The people were, mostly at least, a great bunch of friendly faces. Sure, we didn't understand a damn word the other said at times, but with sound effects and frantic waving of hands, communication is easily made possible. In short, I learned to say only two phrases in Mandarin: nǐhǎo (hello) and xièxie (thank you). If you're able to smile and laugh at yourself, those two are at least somewhat sufficient. At least in the process of ordering dinner, or asking for basic help and directions. If you want a taxi however, just give up. We did. And then we tried again. And gave up again. And so it went on. To put it short: we basically lived down in the subway system.

There's a lot of things I'm eager to show you; the places we lived at, the Great Wall, the Forbidden City and our visit to the zoo/aquarium. There's Shanghai at night, and there's the resaturants in the alleys of Beijing. There's crammed experiences at the subway, and there's seriously strange visits to the supermarket. But.. Where do I start?

Sunday, June 12, 2011

Never content

I should be banned from staying up late at night. Lurking around facebook, blogs - everything. Because it makes me realize that there's so much in life I've yet to do, so much in the world I've yet to see. And it makes me furious! (Says the girl who just came home from China a few days ago. Never content, are we?)
The things is, there more I learn about the world, the more I want to see, the more I want to know. And the more I want to contribute. Scrolling up and down various pages on the web, I read stories about how people go to the most remote parts of this very planet - and how they help others, how they make a difference. And I feel so.. passive. It's annoying, this gnawing feeling. Ah, I don't know. Maybe it's just a bit too late for me to be up. Or maybe I'm just a bit nervous as I'm starting a new job tomorrow. I'm just frustrated. I feel there's so much I could and should do, and yet I just.. don't.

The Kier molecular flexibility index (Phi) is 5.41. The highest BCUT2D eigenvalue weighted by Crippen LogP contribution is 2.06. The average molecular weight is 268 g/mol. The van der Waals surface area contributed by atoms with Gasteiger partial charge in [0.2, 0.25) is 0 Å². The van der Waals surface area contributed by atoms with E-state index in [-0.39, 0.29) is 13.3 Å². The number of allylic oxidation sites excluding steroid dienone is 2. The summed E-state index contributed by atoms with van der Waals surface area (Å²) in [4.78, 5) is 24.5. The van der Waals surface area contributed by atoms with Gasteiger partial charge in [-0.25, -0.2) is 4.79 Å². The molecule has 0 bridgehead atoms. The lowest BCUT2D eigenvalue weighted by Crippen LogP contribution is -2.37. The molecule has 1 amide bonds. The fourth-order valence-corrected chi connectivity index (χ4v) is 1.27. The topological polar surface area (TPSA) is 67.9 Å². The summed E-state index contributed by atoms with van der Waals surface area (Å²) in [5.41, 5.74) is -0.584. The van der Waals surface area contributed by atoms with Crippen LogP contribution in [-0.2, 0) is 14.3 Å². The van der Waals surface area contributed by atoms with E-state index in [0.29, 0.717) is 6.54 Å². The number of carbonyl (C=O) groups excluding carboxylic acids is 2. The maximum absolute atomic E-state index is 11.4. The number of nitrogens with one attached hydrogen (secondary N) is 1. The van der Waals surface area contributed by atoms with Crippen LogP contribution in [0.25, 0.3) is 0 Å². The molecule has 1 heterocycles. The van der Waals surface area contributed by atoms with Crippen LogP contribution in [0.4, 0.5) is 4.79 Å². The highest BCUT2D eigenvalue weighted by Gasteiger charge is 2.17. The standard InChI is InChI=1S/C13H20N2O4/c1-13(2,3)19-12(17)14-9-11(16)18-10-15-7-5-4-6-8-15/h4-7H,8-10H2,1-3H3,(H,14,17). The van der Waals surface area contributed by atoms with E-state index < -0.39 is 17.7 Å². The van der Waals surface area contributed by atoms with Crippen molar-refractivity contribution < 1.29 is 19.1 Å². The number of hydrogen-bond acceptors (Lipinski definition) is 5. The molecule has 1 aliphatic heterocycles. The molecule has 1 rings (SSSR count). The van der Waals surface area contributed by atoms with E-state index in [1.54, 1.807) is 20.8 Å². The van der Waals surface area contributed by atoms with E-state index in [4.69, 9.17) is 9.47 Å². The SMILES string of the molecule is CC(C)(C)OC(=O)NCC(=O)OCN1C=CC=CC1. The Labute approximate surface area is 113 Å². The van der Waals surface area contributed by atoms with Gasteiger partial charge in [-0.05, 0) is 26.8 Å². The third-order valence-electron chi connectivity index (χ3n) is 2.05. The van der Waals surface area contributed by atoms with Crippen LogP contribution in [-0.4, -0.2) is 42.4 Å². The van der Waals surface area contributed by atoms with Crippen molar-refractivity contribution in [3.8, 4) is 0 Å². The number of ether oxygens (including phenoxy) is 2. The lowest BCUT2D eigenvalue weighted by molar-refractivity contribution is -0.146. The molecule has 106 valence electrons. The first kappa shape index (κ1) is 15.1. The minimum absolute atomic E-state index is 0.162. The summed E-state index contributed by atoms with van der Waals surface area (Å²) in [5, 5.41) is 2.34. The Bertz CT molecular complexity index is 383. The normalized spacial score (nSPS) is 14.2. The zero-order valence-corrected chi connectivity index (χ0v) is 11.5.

Friday, June 10, 2011

Ni hao!

I'm baack. Dead tired, in a cloud of jetlag and with my hand buried in a 1 kg bag of M&Ms from the taxfree shop. Can't say I'm hating it. To put it short: China was great! I'm aware that I've only seen a fraction of it by visiting big urban areas like Beijing and Shanghai, but the little taste I've had really makes me want to explore the rural parts aswell. People were usually really friendly, allthough communication with the locals usually were limitied to frantic gesturing and odd sounds. My non-existent Mandarin was as good as their English, so at least we were on even terms.

At the moment I'm trying to rest up and sort some of the massive amounts of photos I've taken, so lean back and expect some photobombs to hit this blog soon. In the meantime, have a cup of tea or something. I've got my kitchen full of various bags and cans of tea I've got to try myself, in addition to a cute little teapot and some matching cups. It's strange, how I always come home with lots of tea, no matter where I travel. See you soon, now it's teatime!